As for the state constitution claim, the Court of Appeals laid out three main reasons why the claim was properly dismissed by the circuit court. First, monetary damages are reserved for plaintiffs with no other avenue of relief. Roosevelt’s first line of relief would have been via a federal due process claim, which was alleged and was denied. The Court also noted that the City’s actions did not constitute a “taking.” A “taking” occurs when the government confiscates property for public use. In these instances, the government must go through the proper condemnation process. An exception exists, however, if the property is causing a public nuisance. Nobody has the right to use their property as a nuisance; therefore it is not considered a “taking” if the government uses its power to stop a public nuisance. Roosevelt’s building was considered a public nuisance since it “imperiled the health, safety, and welfare” of the neighborhood. Thus, the government did not commit a “taking” when it demolished the building. The Court’s final point regarding this claim was that Roosevelt cannot claim a due process violation if he actually received notice. The fact that he filed petitions for demolition deferral was evidence that he knew of the demolition plans. Consequently, there was no due process violation.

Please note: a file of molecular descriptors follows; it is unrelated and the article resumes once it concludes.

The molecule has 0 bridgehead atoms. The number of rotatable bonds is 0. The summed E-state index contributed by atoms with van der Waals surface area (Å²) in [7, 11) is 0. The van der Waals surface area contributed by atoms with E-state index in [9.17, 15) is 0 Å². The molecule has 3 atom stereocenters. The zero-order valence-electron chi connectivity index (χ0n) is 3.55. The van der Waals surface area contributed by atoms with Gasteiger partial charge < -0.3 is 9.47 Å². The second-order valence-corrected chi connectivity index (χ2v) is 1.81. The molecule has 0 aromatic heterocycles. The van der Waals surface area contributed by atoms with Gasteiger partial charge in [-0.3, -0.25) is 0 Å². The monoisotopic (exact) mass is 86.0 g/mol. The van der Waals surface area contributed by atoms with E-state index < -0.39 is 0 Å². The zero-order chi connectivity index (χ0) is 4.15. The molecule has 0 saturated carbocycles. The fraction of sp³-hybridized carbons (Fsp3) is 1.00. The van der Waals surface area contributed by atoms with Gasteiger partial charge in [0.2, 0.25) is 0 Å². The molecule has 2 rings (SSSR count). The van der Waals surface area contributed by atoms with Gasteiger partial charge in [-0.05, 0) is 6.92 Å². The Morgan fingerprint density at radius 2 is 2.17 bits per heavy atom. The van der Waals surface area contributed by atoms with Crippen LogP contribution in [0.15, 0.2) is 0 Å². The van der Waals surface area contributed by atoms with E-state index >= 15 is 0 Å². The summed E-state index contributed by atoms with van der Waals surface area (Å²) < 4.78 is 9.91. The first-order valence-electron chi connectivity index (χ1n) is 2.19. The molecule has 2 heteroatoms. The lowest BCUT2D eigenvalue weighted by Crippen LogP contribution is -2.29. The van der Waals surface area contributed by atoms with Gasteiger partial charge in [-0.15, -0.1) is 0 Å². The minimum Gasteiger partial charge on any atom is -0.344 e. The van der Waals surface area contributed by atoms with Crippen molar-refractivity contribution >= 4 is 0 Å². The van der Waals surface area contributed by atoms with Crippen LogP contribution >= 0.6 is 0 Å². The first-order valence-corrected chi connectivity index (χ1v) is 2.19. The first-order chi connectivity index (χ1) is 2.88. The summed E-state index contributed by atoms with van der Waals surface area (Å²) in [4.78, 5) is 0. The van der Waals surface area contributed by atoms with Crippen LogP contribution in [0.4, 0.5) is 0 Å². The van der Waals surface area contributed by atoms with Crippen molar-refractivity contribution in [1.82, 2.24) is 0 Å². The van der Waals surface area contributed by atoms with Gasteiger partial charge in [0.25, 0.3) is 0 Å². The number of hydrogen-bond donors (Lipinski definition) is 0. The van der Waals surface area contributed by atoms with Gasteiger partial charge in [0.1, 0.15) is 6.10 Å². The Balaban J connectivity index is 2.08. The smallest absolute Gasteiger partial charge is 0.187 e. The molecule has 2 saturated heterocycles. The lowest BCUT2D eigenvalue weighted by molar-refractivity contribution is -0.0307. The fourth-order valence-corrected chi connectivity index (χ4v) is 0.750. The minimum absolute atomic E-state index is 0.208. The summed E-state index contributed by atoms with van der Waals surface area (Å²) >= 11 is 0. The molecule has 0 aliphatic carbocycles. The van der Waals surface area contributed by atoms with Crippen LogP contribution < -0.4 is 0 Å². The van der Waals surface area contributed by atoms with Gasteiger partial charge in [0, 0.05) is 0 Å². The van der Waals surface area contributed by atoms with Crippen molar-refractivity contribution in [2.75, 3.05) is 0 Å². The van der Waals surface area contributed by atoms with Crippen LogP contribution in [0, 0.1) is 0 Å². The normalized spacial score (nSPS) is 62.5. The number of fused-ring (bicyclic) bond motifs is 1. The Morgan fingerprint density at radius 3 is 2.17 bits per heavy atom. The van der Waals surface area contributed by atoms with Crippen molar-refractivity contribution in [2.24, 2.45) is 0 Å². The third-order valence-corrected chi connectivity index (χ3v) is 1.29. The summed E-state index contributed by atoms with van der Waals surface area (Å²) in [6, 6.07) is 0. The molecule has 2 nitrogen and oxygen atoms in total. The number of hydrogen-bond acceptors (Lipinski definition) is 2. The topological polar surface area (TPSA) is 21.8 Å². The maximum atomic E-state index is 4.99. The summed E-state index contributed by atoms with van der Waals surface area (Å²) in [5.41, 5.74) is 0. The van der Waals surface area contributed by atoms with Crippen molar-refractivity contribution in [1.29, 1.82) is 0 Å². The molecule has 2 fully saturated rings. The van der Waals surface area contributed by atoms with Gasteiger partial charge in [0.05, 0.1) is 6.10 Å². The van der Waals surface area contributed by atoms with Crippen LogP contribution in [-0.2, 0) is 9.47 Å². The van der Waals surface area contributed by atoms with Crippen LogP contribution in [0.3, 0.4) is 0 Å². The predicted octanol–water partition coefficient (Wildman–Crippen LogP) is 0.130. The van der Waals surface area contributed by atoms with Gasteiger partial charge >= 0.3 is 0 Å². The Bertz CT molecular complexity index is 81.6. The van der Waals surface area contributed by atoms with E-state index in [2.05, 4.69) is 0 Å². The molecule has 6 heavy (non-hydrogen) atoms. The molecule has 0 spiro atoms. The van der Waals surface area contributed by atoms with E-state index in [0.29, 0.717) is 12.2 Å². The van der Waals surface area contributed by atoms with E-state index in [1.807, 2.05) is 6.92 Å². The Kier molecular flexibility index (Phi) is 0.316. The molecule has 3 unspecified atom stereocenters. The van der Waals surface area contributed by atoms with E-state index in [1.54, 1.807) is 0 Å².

In regards to the gross negligence claim against the municipality’s employees, the Court noted that governmental employees are protected from lawsuits if they were “acting within the scope of their authority, were engaged in the exercise or discharge of a governmental function, and their conduct did not amount to gross negligence that is the proximate cause of the injury or damage.” In this case, the Court focused on the phrase “proximate cause.” The Court concluded that this phrase is to be interpreted as the “most immediate and direct” cause of the action (in this case, the demolition of the building) and that it refers to one cause. In this case another cause existed in correspondence with the demolition, namely Roosevelt’s failure to uphold the conditions of the deferral. As a result of those factors, the employee’s actions are not deemed gross negligence.